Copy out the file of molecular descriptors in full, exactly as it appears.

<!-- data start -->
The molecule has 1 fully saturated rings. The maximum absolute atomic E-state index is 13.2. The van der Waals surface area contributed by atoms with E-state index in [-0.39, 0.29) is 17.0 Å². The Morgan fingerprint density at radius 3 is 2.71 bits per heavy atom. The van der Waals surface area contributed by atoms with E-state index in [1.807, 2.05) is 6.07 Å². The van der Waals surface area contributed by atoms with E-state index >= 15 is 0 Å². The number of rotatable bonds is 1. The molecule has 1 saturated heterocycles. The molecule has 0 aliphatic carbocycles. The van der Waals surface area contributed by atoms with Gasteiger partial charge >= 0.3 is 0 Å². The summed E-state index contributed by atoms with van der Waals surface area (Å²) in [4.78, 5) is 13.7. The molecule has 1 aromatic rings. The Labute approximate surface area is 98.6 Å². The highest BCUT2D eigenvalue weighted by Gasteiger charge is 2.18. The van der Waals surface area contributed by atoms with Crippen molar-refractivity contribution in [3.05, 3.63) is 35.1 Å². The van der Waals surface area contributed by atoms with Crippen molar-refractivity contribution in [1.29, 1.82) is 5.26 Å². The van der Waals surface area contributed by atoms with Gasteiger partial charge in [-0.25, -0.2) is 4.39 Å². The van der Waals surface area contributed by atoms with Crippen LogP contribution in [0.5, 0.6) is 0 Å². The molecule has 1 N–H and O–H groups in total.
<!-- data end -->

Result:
The molecule has 1 fully saturated rings. The maximum absolute atomic E-state index is 13.2. The van der Waals surface area contributed by atoms with E-state index in [-0.39, 0.29) is 17.0 Å². The Morgan fingerprint density at radius 3 is 2.71 bits per heavy atom. The van der Waals surface area contributed by atoms with E-state index in [1.807, 2.05) is 6.07 Å². The van der Waals surface area contributed by atoms with E-state index >= 15 is 0 Å². The number of rotatable bonds is 1. The molecule has 1 saturated heterocycles. The molecule has 0 aliphatic carbocycles. The van der Waals surface area contributed by atoms with Gasteiger partial charge >= 0.3 is 0 Å². The summed E-state index contributed by atoms with van der Waals surface area (Å²) in [4.78, 5) is 13.7. The molecule has 1 aromatic rings. The Labute approximate surface area is 98.6 Å². The highest BCUT2D eigenvalue weighted by Gasteiger charge is 2.18. The van der Waals surface area contributed by atoms with Crippen molar-refractivity contribution in [3.05, 3.63) is 35.1 Å². The van der Waals surface area contributed by atoms with Crippen molar-refractivity contribution in [1.29, 1.82) is 5.26 Å². The van der Waals surface area contributed by atoms with Gasteiger partial charge in [-0.25, -0.2) is 4.39 Å². The van der Waals surface area contributed by atoms with Crippen LogP contribution in [0.5, 0.6) is 0 Å². The molecule has 1 N–H and O–H groups in total.